Together, the permanency plans outlined many responsibilities for Mother and Father regarding visitation with the children, substance abuse, parenting, and anger management, among other topics. Regarding visitation, the permanency plans made the parents responsible for visiting their children "on a consistent basis." In addition, the plans required the parents to: (1) notify the department within 24 hours if the visit needed to be rescheduled; (2) demonstrate appropriate parenting during visitation; (3) submit to random drug screens prior to visitation; and (4) provide transportation for themselves to and from visitation.
The permanency plans also included specific responsibilities for each parent. Father was required to: (1) demonstrate the skills learned from anger management and domestic violence classes; (2) complete a home study with DCS; (3) provide a copy of his lease to DCS; (4) have a "safe, stable living environment suitable for young children"; (5) ensure that anyone living with him agreed to a background check, drug screen, and to cooperate with DCS; (6) notify DCS within 24 hours of any contact information change; (7) sign all releases of information to DCS; (8) remain in contact with DCS; (9) participate in all meetings and court dates; (10) have "stable employment and provide proof through paystubs"; (11) resolve his legal issues and inform DCS of any legal events; (12) complete an alcohol and drug assessment, follow recommendations, pass random drug screens, and remain drug free; (13) take only medications prescribed to him and provide a prescription for each drug screen; and (14) follow the recommendations of his psychological evaluation.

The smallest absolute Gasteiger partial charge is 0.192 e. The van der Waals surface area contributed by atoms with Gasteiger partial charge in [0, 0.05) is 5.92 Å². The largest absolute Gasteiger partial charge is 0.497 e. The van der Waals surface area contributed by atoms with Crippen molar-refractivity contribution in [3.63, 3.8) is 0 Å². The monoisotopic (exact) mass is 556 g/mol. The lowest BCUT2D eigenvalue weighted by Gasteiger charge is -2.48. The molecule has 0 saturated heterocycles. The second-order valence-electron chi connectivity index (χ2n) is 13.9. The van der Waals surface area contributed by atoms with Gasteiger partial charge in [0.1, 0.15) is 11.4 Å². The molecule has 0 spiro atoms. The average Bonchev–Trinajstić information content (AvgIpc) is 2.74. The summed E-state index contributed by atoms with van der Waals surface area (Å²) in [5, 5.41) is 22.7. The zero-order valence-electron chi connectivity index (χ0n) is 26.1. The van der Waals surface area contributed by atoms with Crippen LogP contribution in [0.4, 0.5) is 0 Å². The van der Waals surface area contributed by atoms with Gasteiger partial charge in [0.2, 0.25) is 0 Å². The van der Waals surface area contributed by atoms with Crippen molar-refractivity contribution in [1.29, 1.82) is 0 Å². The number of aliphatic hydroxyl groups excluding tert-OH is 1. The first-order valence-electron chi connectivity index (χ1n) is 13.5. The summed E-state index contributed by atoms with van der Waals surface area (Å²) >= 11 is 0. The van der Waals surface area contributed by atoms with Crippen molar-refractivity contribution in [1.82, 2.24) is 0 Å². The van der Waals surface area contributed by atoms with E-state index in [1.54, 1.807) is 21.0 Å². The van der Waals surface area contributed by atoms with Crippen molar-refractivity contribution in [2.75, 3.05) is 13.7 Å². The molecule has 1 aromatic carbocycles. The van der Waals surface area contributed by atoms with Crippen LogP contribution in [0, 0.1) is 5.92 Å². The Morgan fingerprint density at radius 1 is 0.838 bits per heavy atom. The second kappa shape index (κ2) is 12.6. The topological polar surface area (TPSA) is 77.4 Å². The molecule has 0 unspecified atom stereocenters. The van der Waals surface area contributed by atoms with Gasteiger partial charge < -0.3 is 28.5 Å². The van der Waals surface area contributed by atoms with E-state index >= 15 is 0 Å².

Similarly, Mother was required to: (1) sign releases of information; (2) ensure that anyone living with her agreed to a background check, drug screen, and to cooperate with DCS; (3) notify DCS within 24 hours of any contact information change; (4) provide a copy of her lease agreement to DCS; (5) "refrain from drinking"; (6) "resolve all legal issues" and inform DCS of any legal events; (7) consent to a home study; (8) be "able to provide a safe, stable living environment for her children"; (9) have stable employment and provide proof through paystubs; (10) apply for the SafetyNet program; (11) have reliable transportation; (12) get her driver's license reinstated; (13) complete an in-patient alcohol and drug program; (14) address her alcohol and drug issues by participating in classes, remaining drug free, and passing drug screens; (15) follow all recommendations of her psychological evaluation; (16) complete domestic violence classes and not expose her children to abuse; (17) answer and return phone calls from DCS; (18) attend court and meetings as scheduled; (19) join Alcoholics Anonymous ("AA") and have a sponsor; (20) complete parenting classes; and (21) be able to provide for the children's basic needs.